Over nearly two decades, I’ve seen the methods of submission change: when I first started, you had to lodge via a form that you posted to the Australian Tax Office (ATO). FY15 will be my seventh online submission via eTax, which has evolved and improved significantly since my first experience with it in FY08. I’ve also seen the rules change over time: health care levies have been introduced, medical claim limits have dwindled away and superannuation limits and levies have changed considerably to name but a few.

You can take this lesson from my experiences: tax is not static.

Every year there are new advances in how we submit, and changes (sometimes subtle, sometimes not-so-subtle) in what we can and should claim. It doesn’t do to be complacent about your tax return because you could be missing key opportunities to maximize how much you get back… or minimize how much you pay, whichever way you prefer to look at it. It’s also not mandatory to get an accountant to do it for you. Most people can handle their own tax returns if they want to, especially with the increased efficiency of the online system these days.

Through all this, one thing remains certain: you’ll be submitting a tax return. Why not make the most of the experience? Read more

A ‘Good time to borrow’?

By Lacey Filipich BEng(Hons) MAICD

On Tuesday, the Reserve Bank dropped the official interest rate to 2% – an all-time low. On Wednesday, Joe Hockey sent out the message: now is a good time to borrow.

But is it really?

There’s no doubt it would be great for the Australian economy in the short-term if we all went out today and got a loan. Joe would certainly sleep better. More money means more spending, which stimulates employment and a bunch of other wonderful things we’ve taken for granted in this 20+ year period of growth.

It’s just not sustainable.

Australia has the highest rate of household debt vs. Gross Domestic Product (GDP) in the world. Since the Global Financial Crisis (GFC), we’ve continued to borrow instead of paying down debt – individuals and governments alike. We are still living beyond our means. Eventually, this debt has to come down, or at least stop growing at such a rate. We’re just delaying the inevitable by increasing our debt, and setting ourselves up for a bigger fall.

It is irresponsible for Joe Hockey to make a blanket statement like ‘go out and borrow’. Shame on you, Treasurer. Unfortunately this isn’t all that surprising from the man who recently proposed we should use superannuation to buy our homes.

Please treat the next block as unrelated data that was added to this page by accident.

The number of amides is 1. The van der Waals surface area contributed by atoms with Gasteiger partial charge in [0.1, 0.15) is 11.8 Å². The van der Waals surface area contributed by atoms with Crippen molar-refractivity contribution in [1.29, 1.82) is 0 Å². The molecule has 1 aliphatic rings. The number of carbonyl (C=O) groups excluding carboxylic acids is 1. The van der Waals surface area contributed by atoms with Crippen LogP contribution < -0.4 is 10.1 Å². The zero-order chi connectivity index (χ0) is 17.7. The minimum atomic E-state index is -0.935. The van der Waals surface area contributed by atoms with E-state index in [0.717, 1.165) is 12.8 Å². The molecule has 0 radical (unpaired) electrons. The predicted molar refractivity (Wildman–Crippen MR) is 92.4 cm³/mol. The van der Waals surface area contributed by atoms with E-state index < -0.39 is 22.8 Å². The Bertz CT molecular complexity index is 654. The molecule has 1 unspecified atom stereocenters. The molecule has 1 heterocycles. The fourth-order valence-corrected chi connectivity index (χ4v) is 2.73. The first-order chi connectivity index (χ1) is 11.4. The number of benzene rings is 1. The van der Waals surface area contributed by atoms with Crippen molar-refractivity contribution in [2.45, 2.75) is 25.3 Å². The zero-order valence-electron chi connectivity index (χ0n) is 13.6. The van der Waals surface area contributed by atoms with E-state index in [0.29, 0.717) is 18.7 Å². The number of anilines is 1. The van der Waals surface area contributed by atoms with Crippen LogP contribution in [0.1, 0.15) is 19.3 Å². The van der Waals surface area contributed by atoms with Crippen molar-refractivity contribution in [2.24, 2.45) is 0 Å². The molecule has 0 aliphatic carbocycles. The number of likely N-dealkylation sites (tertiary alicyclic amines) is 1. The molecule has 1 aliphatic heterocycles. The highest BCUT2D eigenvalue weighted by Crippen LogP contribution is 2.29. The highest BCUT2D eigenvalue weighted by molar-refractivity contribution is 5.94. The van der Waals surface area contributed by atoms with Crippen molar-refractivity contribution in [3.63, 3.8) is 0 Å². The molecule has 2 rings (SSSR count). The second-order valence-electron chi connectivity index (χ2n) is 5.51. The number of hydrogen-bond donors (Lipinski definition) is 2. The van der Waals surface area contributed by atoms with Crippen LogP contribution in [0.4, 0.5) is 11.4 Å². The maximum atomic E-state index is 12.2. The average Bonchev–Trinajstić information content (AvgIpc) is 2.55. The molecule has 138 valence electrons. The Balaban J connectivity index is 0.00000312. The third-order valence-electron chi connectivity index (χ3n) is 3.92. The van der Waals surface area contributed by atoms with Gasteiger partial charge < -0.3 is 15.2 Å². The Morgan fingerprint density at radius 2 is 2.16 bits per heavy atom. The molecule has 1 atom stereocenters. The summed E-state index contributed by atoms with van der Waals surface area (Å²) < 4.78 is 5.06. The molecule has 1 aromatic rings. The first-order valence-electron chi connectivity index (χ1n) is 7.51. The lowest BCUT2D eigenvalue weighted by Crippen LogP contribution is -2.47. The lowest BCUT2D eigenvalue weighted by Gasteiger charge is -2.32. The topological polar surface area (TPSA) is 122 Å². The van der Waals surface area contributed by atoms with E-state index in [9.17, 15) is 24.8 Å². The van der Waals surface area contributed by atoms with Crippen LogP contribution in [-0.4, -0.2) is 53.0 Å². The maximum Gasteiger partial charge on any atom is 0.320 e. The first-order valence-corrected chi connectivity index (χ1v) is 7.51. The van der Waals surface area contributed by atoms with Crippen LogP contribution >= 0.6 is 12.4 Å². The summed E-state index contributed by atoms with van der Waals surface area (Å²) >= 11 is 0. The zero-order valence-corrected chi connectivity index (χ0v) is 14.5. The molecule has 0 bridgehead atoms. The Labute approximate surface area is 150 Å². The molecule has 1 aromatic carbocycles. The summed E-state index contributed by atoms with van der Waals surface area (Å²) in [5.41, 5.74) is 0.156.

Perhaps Joe could have said it better if he expanded the statement:

‘Now is a great time to borrow
if you can afford it and you’re borrowing for assets.

An asset is something that puts money in your pocket. It is NEVER a good time to borrow for liabilities – those things that take money out of your pocket. Things like cars, computers and holidays are not what smart people spend their credit on… unless they’re beating their interest charges with solid, consistent investment returns.

Most importantly: now, more than ever, it is important to take your personal financial position into account before taking on more debt. Australia’s economy is in transition. The mining investment boom is over. Taking on debt in this environment is only a good idea if you can afford it, just in case you’re the unlucky recipient of a redundancy or simple firing. Think carefully before leaping.

That’s two strikes, Joe. If you were my personal financial advisor, I’d be firing you.

The Potential Perils of Paid Financial Advice

By Lacey Filipich BEng(Hons) MAICD

In my professional past, I spent a lot of time flying into mining sites for a substantial fee to tell management teams two things:

  • Your only targets should be Safety, Volume and Cost. The rest is window dressing.
  • Stop doing most of what you’re doing. Just do a few things, do them properly, and be relentless in your de-prioritisation of the distracting crap.

The KPI targets and the contents of the not-to-do lists vary, but the concept is essentially the same everywhere. We have too many targets and too much to do, so we lose sight of the important stuff. It’s part of the human condition.

In my advice to their bosses, I add a third point: the management team bonuses should be delayed by two years. Why? Because they should not reap the rewards of meeting their targets until it can be shown that those results are sustainable and they did not cause long term damage by making poor decisions. Paying them in the same quarter or year as they achieve the targets means they have an incentive to rape and pillage with little thought to the future. It may not be the most significant incentive and it raises uncomfortable issues of trust and integrity, but it’s there.

So what the hell has that got to do with the Senate inquiry into the poor financial advice some of our biggest banks have been giving their clients? Read more

Super and your home do not mix

By Lacey Filipich BEng(Hons) MAICD

When I saw Joe Hockey on the news in March suggesting that superannuation (super) may one day be available to help First Home Buyers get into the property market, my jaw dropped. Could it be possible that our country’s most senior financial decision maker has such a limited understanding of the purpose of super? Or was this simply an off-the-cuff comment aimed at taking the population’s temperature on this issue?

Though it would still make me unhappy, as it’s an irresponsible way to poll opinions, I hope it’s the latter. If it’s the former and Hockey’s understanding of super and what constitutes an asset is that dismal, quite frankly we’re up the creek with no paddle. Read more